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World Food Prize Laureate To Present York Distinguished Lecture

Carole L. Jaworski

Marjorie Hoy (352) 392-1901 ext. 153

GAINESVILLE — Dr. Hans Rudolf Herren, Chief Executive and Director General of the International Centre of Insect Physiology and Ecology, Kenya, Africa, will present this year’s York Distinguished Lecture. The lecture will take place at 7:30 p.m. on Tuesday, Feb. 24 in the J. Wayne Reitz Union Ballroom on the University of Florida campus. A reception follows in rooms 122 – 123. The lecture is free and open to the public.

Herren will speak on “Insect Science for Sustainable Development: A Revisited Agenda.”

In 1995, Herren was named World Food Prize Laureate for advancing human development By improving the quality, quantity and availability of the world’s food supply. The World Food Prize, created By Nobel Prize winner Dr. Norman Borlaug, is the foremost award in agriculture, food and nutrition.

Herren was awarded the prize for his work on controlling the cassava mealybug in Africa. Cassava is a staple root crop for more than 200 million African people. An introduced pest, the cassava mealybug threatened to destroy this important food crop, creating a food emergency across the continent.

“Dr. Herren’s efforts to relieve this disaster provide one of the most outstanding examples of classical biological control in the world,” says Marjorie Hoy, UF eminent scholar in entomology and nematology. “It will serve as a model for other efforts to enhance food production in Africa for years to come.”

Thirty countries eventually benefited from the control program. Today, cassava mealybug and its natural enemies coexist in low-level equilibrium across Africa, ensuring lasting biological control of this pest without further inputs.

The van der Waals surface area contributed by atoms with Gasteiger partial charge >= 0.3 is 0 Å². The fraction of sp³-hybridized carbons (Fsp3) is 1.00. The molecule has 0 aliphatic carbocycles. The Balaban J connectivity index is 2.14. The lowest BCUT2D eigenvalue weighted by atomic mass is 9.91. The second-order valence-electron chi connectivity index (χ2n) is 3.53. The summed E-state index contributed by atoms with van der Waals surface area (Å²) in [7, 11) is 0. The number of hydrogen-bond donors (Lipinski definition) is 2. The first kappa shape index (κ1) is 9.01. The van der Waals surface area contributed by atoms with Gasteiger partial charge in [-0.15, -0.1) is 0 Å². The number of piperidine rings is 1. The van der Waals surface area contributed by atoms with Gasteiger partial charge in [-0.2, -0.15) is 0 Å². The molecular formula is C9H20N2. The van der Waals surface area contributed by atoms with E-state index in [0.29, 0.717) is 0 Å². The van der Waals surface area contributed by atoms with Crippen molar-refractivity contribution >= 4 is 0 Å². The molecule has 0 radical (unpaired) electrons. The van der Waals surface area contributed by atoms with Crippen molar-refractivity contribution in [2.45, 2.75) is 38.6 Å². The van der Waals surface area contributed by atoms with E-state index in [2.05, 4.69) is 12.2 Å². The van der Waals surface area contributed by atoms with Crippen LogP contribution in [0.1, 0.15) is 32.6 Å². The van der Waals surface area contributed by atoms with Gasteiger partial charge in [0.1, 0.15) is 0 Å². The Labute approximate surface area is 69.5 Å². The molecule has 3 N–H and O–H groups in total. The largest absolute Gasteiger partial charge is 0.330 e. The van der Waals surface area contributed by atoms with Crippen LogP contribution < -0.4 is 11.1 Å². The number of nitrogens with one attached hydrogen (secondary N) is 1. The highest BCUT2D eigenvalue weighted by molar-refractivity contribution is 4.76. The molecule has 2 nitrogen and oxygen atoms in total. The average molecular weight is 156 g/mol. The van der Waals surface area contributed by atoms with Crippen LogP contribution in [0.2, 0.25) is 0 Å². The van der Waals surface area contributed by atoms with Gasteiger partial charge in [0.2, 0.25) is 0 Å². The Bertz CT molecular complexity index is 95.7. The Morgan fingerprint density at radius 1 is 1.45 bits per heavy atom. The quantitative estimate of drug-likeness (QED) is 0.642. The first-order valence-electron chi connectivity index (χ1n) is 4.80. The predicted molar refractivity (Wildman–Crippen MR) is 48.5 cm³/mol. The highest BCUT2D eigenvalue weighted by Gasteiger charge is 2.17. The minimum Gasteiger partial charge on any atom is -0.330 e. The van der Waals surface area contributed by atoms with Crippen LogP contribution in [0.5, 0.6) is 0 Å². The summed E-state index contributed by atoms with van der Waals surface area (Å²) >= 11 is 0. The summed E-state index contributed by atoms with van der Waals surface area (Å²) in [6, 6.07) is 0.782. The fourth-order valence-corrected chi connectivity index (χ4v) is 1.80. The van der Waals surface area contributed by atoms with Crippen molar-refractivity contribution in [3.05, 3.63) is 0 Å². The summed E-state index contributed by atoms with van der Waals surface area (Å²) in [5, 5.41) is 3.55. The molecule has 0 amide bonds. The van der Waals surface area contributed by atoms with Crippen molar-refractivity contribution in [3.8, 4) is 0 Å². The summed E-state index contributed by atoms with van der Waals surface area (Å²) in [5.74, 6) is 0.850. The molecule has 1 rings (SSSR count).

In addition to the World Food Prize, Herren has received numerous other awards. In 1991, he received the Sir and Lady Rank Prize for Nutrition from Mrs. Margaret Thatcher in London. He also received the Merit Award for Outstanding Service to Crop Protection from the XII International Plant Protection Congress at Rio de Janeiro; the KilBy Award for Extraordinary Contribution to Society Through Science, Technology, Innovation, Invention, and Education; the King Baudoin Award for research and control of the cassava mealybug; the Plaque of Appreciation from the African Association of Insect Scientists in recognition for extraordinary contribution to entomology in Africa; and the Parasitis 86 Award for planning and implementation of the world’s largest biological control project.

Herren is Editor in Chief of Insect Science and Its Application and is a member of the Editorial Board of Biological Control Science and Technology. He is also a member of the Entomological Society of America, African Association of Insect Scientists, International Organization of Biological Control, New York Academy of Science, American Institute of Biological Science and the American Association for the Advancement of Science.

He is the author of some 80 scientific publications.

A native of Switzerland, he received his bachelor’s degree from the Humboldtianum in Bern and his master’s and doctorate degrees in agricultural sciences from the Federal Institute of Technology in Zurich. His doctoral research on biological control of the larch bud moth in the Swiss Alps was a pioneering study of insect population manipulation. It is featured today in most ecology books as a component of long term population dynamics studies.

The York Distinguished Lecturer Series was established in 1984 By an endowment from Dr. and Mrs. E.T. York.